Intel® Fortran Compiler XE 13.1 User and Reference Guides
Parallel Directive Clause: Declares one or more variables to be private to each thread in a team.
Is the name of one or more variables or common blocks that are accessible to the scoping unit. Subobjects cannot be specified. Each name must be separated by a comma, and a named common block must appear between slashes (/ /).
This clause allows each thread to have its own copy of the variable and makes it a local variable to the thread.
The following occurs when variables are declared in a PRIVATE clause:
A new object of the same type is declared once for each thread in the team (or for each implicit task in a region) and it is used by each thread (or task) inside the scope of the directive construct instead of the original variable. The new object is no longer storage associated with the original object.
All references to the original object in the lexical extent of the directive construct are replaced with references to the private object.
Variables defined as PRIVATE are undefined for each thread upon entering the construct and the corresponding shared variable is undefined when the parallel construct is exited. Within a parallel, worksharing, or task region, the initial status of a private pointer is undefined.
The value and allocation status of the original variable will change only in the following cases:
If it is accessed and modified by means of a pointer
If it is accessed in the region but outside of the construct
As a side effect of directives or clauses
If a variable has the ALLOCATABLE attribute, the following rules apply:
If the variable is not currently allocated, the new list item will have an initial state of "unallocated".
If the variable is allocated, the new list item will have an initial state of allocated with the same array bounds.
A variable that appears in a PRIVATE clause may be storage-associated with other variables when the PRIVATE clause is encountered by constructs such as EQUIVALENCE or COMMON. If A is a variable appearing in a PRIVATE clause and B is a variable that is storage-associated with A, then the following applies:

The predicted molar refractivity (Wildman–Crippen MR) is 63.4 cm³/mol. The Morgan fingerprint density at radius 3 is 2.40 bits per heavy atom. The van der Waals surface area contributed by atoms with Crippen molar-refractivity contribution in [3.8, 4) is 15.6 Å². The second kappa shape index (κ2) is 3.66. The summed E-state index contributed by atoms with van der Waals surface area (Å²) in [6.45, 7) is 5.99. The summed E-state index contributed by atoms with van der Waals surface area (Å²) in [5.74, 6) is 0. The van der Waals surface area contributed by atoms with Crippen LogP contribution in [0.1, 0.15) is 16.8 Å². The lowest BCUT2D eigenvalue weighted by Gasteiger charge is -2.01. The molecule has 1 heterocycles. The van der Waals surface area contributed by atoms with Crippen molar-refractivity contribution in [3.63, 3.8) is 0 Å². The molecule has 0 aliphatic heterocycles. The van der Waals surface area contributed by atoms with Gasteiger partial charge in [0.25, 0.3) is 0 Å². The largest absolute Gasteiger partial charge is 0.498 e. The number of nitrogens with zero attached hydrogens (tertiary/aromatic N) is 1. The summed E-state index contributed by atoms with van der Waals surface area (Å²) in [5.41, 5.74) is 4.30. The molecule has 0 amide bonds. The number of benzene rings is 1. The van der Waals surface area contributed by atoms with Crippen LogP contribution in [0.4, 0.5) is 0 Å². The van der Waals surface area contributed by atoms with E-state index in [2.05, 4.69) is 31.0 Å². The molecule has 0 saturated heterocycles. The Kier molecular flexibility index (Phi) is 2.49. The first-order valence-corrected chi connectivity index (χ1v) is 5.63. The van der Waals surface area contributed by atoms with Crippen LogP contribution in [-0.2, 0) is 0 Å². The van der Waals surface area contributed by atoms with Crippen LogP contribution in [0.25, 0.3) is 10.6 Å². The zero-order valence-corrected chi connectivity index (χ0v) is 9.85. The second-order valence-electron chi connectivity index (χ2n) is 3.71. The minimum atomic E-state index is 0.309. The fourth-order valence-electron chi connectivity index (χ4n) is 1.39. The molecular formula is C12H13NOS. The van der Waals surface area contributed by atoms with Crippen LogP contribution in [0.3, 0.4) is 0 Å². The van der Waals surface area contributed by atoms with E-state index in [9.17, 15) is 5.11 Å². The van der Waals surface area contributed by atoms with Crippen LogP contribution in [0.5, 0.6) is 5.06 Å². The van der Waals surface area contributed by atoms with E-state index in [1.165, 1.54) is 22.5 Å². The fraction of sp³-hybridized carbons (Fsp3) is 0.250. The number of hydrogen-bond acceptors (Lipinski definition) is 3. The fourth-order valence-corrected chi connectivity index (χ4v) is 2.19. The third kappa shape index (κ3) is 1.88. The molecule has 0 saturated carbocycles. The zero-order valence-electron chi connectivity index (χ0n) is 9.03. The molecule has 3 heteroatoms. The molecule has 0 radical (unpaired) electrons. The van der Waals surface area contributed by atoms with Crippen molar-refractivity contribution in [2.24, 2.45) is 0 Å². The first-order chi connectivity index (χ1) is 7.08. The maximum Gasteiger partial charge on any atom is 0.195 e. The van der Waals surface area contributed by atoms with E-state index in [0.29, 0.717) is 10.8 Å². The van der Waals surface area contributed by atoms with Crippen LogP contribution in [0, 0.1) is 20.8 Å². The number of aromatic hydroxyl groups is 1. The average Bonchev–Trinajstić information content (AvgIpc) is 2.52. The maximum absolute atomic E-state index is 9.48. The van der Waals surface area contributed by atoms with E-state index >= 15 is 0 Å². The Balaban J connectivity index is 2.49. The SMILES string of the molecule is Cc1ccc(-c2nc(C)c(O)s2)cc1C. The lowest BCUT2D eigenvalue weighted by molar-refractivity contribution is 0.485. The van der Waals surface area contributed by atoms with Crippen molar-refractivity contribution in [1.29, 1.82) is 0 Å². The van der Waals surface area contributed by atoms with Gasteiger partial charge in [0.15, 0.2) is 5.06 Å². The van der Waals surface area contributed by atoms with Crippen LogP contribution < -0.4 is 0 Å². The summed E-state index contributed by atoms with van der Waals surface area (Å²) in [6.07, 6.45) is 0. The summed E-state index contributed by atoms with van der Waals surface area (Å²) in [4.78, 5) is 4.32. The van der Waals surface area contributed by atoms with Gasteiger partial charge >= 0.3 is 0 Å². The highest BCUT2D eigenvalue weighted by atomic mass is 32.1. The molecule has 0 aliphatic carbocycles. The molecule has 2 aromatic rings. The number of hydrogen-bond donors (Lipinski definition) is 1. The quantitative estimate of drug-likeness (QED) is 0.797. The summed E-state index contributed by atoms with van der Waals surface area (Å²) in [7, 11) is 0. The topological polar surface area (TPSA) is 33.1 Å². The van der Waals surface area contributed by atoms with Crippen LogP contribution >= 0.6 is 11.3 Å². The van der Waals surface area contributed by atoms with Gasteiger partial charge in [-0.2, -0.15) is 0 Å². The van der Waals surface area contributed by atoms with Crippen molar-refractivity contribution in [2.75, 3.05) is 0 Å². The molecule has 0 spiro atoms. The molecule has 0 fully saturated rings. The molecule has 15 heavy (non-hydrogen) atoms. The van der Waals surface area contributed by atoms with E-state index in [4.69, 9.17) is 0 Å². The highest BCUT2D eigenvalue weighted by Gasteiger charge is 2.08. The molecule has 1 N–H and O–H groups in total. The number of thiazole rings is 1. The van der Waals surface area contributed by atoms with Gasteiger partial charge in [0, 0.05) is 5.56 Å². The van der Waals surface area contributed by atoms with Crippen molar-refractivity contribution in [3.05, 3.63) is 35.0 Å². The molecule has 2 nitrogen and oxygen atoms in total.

The contents, allocation, and association status of B are undefined on entry to the parallel or task region.
Any definition of A, or any definition of its allocation or association status, causes the contents, allocation, and association status of B to become undefined.
Any definition of B, or any definition of its allocation or association status, causes the contents, allocation, and association status of A to become undefined.
The following are restrictions for the PRIVATE clause:
A variable that is part of another variable (as an array or structure element) must not appear in a PRIVATE clause.
A variable that appears in a PRIVATE clause must either be definable or it must be an allocatable array. This restriction does not apply to the FIRSTPRIVATE clause.
Assumed-size arrays must not appear in a PRIVATE clause.
Variables that appear in NAMELIST statements, in variable format expressions, and in expressions for statement function definitions, must not appear in a PRIVATE clause.
Variables in a list can appear in other clauses as follows:
Variables that appear in a PRIVATE, FIRSTPRIVATE, or REDUCTION clause in a parallel construct can also appear in a PRIVATE clause in an enclosed parallel, task, or worksharing construct.
Variables that appear in a PRIVATE or FIRSTPRIVATE clause in a task construct can also appear in a PRIVATE clause in an enclosed parallel or task construct.
Variables that appear in a PRIVATE, FIRSTPRIVATE, LASTPRIVATE, or REDUCTION clause in a worksharing construct can also appear in a PRIVATE clause in an enclosed parallel or task construct.
Variables that are used as counters for explicit or implicit DO loops or FORALL commands, or common blocks that are specified to be THREADPRIVATE become automatically private to each thread, even though they are not explicitly included inside a PRIVATE clause at the beginning of the scope of the parallel region.
Consider the following:
!$OMP PARALLEL PRIVATE(A, B)
In this simple case, each thread will have its own copy of variables A and B. The variables can have different values in each thread because the variables are local to the thread.